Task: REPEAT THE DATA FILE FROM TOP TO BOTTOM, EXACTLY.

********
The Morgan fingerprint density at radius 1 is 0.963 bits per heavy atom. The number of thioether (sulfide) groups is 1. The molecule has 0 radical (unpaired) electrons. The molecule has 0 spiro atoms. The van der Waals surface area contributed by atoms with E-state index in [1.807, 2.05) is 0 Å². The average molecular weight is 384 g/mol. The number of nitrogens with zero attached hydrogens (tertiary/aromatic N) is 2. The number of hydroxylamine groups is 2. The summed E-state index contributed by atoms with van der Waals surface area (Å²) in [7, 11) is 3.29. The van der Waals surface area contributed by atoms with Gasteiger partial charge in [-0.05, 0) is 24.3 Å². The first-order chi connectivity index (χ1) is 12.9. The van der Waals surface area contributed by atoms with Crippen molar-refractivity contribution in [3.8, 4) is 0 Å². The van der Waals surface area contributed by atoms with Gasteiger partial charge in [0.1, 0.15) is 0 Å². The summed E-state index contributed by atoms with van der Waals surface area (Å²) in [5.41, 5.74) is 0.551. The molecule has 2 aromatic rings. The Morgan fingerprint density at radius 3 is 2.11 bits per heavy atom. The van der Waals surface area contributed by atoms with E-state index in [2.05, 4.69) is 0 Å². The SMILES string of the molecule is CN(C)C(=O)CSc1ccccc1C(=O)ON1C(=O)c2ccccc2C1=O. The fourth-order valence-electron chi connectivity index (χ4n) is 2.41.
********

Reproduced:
The Morgan fingerprint density at radius 1 is 0.963 bits per heavy atom. The number of thioether (sulfide) groups is 1. The molecule has 0 radical (unpaired) electrons. The molecule has 0 spiro atoms. The van der Waals surface area contributed by atoms with E-state index in [1.807, 2.05) is 0 Å². The average molecular weight is 384 g/mol. The number of nitrogens with zero attached hydrogens (tertiary/aromatic N) is 2. The number of hydroxylamine groups is 2. The summed E-state index contributed by atoms with van der Waals surface area (Å²) in [7, 11) is 3.29. The van der Waals surface area contributed by atoms with Gasteiger partial charge in [-0.05, 0) is 24.3 Å². The first-order chi connectivity index (χ1) is 12.9. The van der Waals surface area contributed by atoms with Crippen molar-refractivity contribution in [3.8, 4) is 0 Å². The van der Waals surface area contributed by atoms with Gasteiger partial charge in [0.1, 0.15) is 0 Å². The summed E-state index contributed by atoms with van der Waals surface area (Å²) in [5.41, 5.74) is 0.551. The molecule has 2 aromatic rings. The Morgan fingerprint density at radius 3 is 2.11 bits per heavy atom. The van der Waals surface area contributed by atoms with E-state index in [2.05, 4.69) is 0 Å². The SMILES string of the molecule is CN(C)C(=O)CSc1ccccc1C(=O)ON1C(=O)c2ccccc2C1=O. The fourth-order valence-electron chi connectivity index (χ4n) is 2.41.